Wrestling with radical Islam is an uphill battle in France
French government reliance on establishment imams misguided, writes Lara Marlowe
The rector of the mosque of Bordeaux, Tareq Oubrou, looks on during a speech by the French interior minister in February. Getty Images
French authorities are counting on the country’s Muslim establishment to combat extremism in their community.
In a speech to the National Assembly following attacks that killed 17 people at Charlie Hebdo and a kosher supermarket in January, prime minister Manuel Valls said “tolerant, univeral Islam” must be prevented from tipping into “obscurantism and the temptation of jihad”.
The debate, Valls said, “is not between Islam and society. It is a debate that the Islam of France must have within itself, relying on religious leaders, theologians and intellectuals”.
Tareq Oubrou is exactly the sort of person whom Valls had in mind. The Moroccan-born rector of France’s largest mosque, in Bordeaux, and former president of the Association of Imams of France, wears an elegant suit and tie and uses words like “acculturation”, “hermeneutics” and “ontology” in conversation. When he was interior minister, Valls made Oubrou a chevalier de la Légion d’honneur.
Oubrou’s sermons on the need for French Muslims to adapt to their secular surroundings are music to French ears. When the latest outrages occurred, Oubrou was the first Muslim leader to call on his co-religionists to “go massively into the streets to express their disgust”. It was time, Oubrou added, for Muslims to shed their “I don’t need to justify myself complex”.
The French, Oubrou says, “want diversity but on condition that others resemble them”. In contrast with the US, where immigrants are seen as a component of the nation, in France “the immigrant must assimilate, disappear”.
Radical youths feel excluded from French society and want to reclaim what they see as their Arab Muslim identity. Oubrou says that, on the contrary, they must “get rid of these social, anthropological envelopes, retain a spiritual dimension that survives in the west, like other religions . . . When one’s culture changes, one’s relationship with religion must change. The culture of French Muslims is western. Europe is the most secular continent in the world and France is the most secular country in Europe.” It’s an uphill battle, Oubrou admits . “We’ve launched a lot of slogans for a republican Islam but we’ve failed at translating these slogans into reality.”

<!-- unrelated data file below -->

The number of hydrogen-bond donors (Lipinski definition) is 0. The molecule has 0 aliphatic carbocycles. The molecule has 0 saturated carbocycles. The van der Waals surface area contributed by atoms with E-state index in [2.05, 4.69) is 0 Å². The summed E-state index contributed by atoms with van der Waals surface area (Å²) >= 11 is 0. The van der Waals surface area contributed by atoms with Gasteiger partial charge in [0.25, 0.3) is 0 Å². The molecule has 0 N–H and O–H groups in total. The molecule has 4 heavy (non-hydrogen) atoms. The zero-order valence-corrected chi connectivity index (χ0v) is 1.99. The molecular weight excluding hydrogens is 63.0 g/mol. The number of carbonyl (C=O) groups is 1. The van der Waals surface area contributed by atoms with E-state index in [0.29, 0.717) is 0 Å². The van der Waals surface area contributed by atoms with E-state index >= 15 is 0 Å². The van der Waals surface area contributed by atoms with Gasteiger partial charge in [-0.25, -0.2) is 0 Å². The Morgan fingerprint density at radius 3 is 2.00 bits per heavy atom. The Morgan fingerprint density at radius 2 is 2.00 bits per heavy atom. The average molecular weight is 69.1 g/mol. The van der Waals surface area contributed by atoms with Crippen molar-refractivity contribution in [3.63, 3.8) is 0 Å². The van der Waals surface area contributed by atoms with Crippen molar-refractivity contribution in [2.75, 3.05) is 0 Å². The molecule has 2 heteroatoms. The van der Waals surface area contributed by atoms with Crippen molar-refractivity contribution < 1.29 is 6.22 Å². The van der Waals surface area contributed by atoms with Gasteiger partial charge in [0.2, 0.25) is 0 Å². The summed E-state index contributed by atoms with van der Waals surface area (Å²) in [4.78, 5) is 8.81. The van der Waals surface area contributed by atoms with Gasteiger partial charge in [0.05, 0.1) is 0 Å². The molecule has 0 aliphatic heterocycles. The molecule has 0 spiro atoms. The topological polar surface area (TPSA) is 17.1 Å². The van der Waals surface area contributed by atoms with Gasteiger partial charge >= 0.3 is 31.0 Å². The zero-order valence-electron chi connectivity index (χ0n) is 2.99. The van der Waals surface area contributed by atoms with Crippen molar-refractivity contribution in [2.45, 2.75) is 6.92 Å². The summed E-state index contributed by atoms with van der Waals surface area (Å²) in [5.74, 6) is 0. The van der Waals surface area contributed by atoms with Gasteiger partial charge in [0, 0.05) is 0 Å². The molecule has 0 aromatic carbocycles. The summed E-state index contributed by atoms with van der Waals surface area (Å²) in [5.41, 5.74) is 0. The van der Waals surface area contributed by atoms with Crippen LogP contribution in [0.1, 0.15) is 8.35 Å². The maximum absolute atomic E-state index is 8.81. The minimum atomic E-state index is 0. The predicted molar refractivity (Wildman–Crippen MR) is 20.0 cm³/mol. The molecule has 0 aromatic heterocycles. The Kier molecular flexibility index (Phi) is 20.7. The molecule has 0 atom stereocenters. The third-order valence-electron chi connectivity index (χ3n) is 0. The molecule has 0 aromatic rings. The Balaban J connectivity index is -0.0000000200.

Asked whether France should forbid foreign contributions to Muslim institutions, as Austria has done, Oubrou asks: “Then how are we going to build mosques? I accept money from Saudi Arabia, from Israel, on condition there are no strings attached.”
Oubrou’s response to a question regarding the infiltration of mosques by French intelligence services is equally provocative. “It’s a good thing,” he says. “It reassures me. I like being spied on. The renseignements généraux need to do their job. I always tell Muslims the mosque is French territory. The mosque must be transparent.”
Everyone passes the buck in France’s battle with radical Islam. The government wants Muslim leaders to confront the problem. Oubrou blames French media, the education system and mayors who build mosques “to get the Muslim vote” but ignore what is preached there. “Exaggeration by mass media sometimes gives the impression that violence is the violence we see,” Oubrou says. “Other forms of violence deeply undermine our world. Famine kills more people than terrorism.”
Oubrou also relativises salafism, the fundamentalist strand of Islam practised by Islamic State and al-Qaeda, dismissing it as “nostalgia for the past” and “literalism void of meaning, the practice of appearance . . . a trend, a fashion. I’m sorry about it, but it doesn’t worry me.”
MercenariesSabri EssidMohamed Merah
Oubrou dismissed Islamic State as “a joke . . . criminals . . . terrorist mercenaries . . . There’s not even a Palestinian state, and people talk about ‘Islamic State’,” he said, laughing.
In the meantime, France’s immigrant banlieues fester and the radical imams whom Oubrou describes as “bandits, gang leaders” make converts. The flow of would-be jihadis to Syria continues.